3 Common Physical Injuriesby Kevin Smith Author
Playing sports offers many health benefits, but it also comes with risks. Regardless of whether you’re a recreational or professional athlete, you run the risk of injury when you over-exert yourself.
If you get injured while engaging in physical activity, it's best to see a doctor who specializes in sports medicine in Renton, WA. Your physician will assess your condition and determine if you have a sports injury. They will then provide you with a treatment plan based on the kind of injury you have. There are many types of sports injuries. The following are three of the most common.
A strain can occur when a muscle or tendon is overstretched or torn as a result of high-intensity activity. For example, a hip flexor strain can arise from sprinting, incline running, and other activities involving sudden starts and quick turns. If you have strained your hip flexor, you may experience pain when climbing stairs or raising your leg. You may also develop bruising in the groin area and the upper thigh.
The hamstring can also be strained as a result of strenuous physical activity such as sprinting. Symptoms include bruising in the back of the knee or thigh. Most minor strains can heal naturally with rest and ice therapy. To reduce the risk of strains, ensure that you stretch and warm up before you engage in physical activity.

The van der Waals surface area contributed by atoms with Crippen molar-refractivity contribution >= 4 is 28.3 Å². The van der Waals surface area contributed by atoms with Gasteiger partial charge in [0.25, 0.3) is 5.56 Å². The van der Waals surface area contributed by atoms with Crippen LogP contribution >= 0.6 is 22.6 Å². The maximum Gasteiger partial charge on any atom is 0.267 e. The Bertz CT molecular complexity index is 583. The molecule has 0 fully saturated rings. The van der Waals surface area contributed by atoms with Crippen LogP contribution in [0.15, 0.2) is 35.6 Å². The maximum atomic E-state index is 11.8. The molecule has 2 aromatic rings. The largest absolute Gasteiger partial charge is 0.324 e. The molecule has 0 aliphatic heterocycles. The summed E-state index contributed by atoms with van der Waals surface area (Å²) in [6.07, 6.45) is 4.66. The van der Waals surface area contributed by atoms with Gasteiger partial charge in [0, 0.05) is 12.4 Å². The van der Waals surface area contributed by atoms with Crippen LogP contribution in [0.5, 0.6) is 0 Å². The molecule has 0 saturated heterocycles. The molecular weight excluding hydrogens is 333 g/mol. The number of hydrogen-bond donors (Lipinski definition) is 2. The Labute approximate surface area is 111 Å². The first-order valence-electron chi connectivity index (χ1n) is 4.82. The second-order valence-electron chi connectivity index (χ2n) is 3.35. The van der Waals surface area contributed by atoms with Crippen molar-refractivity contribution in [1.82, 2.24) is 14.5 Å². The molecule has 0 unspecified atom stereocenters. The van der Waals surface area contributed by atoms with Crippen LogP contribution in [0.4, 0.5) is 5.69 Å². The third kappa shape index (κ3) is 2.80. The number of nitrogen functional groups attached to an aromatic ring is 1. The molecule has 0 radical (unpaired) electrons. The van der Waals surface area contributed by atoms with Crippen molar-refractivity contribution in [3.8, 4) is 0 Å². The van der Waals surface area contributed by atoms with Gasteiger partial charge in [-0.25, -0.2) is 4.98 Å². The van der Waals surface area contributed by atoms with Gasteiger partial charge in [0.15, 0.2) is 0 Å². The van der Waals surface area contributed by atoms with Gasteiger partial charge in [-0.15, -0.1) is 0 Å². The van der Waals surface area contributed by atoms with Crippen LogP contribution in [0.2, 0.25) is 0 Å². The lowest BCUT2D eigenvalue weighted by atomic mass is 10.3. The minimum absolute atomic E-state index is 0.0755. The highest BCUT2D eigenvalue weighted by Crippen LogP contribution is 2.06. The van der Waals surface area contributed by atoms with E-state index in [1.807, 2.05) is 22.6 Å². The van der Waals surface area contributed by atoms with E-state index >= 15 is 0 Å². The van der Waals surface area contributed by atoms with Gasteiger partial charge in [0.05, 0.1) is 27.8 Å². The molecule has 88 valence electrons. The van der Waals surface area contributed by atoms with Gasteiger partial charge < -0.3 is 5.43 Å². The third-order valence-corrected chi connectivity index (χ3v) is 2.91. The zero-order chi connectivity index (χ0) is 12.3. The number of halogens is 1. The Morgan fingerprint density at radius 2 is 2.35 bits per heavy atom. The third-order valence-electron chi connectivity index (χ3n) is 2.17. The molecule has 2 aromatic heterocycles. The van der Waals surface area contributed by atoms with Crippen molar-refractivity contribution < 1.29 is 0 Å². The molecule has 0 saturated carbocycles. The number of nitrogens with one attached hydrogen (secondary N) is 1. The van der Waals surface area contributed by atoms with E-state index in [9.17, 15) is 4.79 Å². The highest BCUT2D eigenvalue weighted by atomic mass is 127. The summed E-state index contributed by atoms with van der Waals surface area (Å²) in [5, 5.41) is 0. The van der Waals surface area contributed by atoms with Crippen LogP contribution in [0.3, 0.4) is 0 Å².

These happen to ligaments, the fibrous tissues that connect one bone to another, such as in the joints. When turned the wrong way or when extreme force is applied, ligaments can pull or tear.
An anterior cruciate ligament (ACL) injury is a type of strain that is common among basketball players. It can occur when tension is applied on the knee while abruptly slowing down and changing direction. You can also get an ACL injury when you pivot with your foot firmly planted to the ground. Symptoms of an ACL injury include knee instability, swelling, and pain. In extreme cases, ACL strains may require surgery.
Other parts of the body that are prone to sprains are the ankle, knee, wrist, and elbow. Proper stretching and warm-ups before performing physical activities can prevent sprains.
Contact sports can crack or break bones upon impact, particularly in the arms, shoulders, feet, and legs. Symptoms include a visible lump, severe pain, swelling, and difficulty putting weight on the injured part.
Milder fractures, such as those that occur in hands, wrists, and fingers, may heal through casts or physical therapy. However, some fractures need hospitalization and immobilization for weeks to allow healing. Severe conditions may require corrective surgery. To help prevent fractures, make sure to wear appropriate protective gear while playing sports and maintain proper form.
If you’re injured, turn to the experts on sports medicine in Renton, WA. They can provide you with a treatment plan so you can return to an active lifestyle and be at the top of your game again.
Created on May 21st 2019 02:04. Viewed 249 times.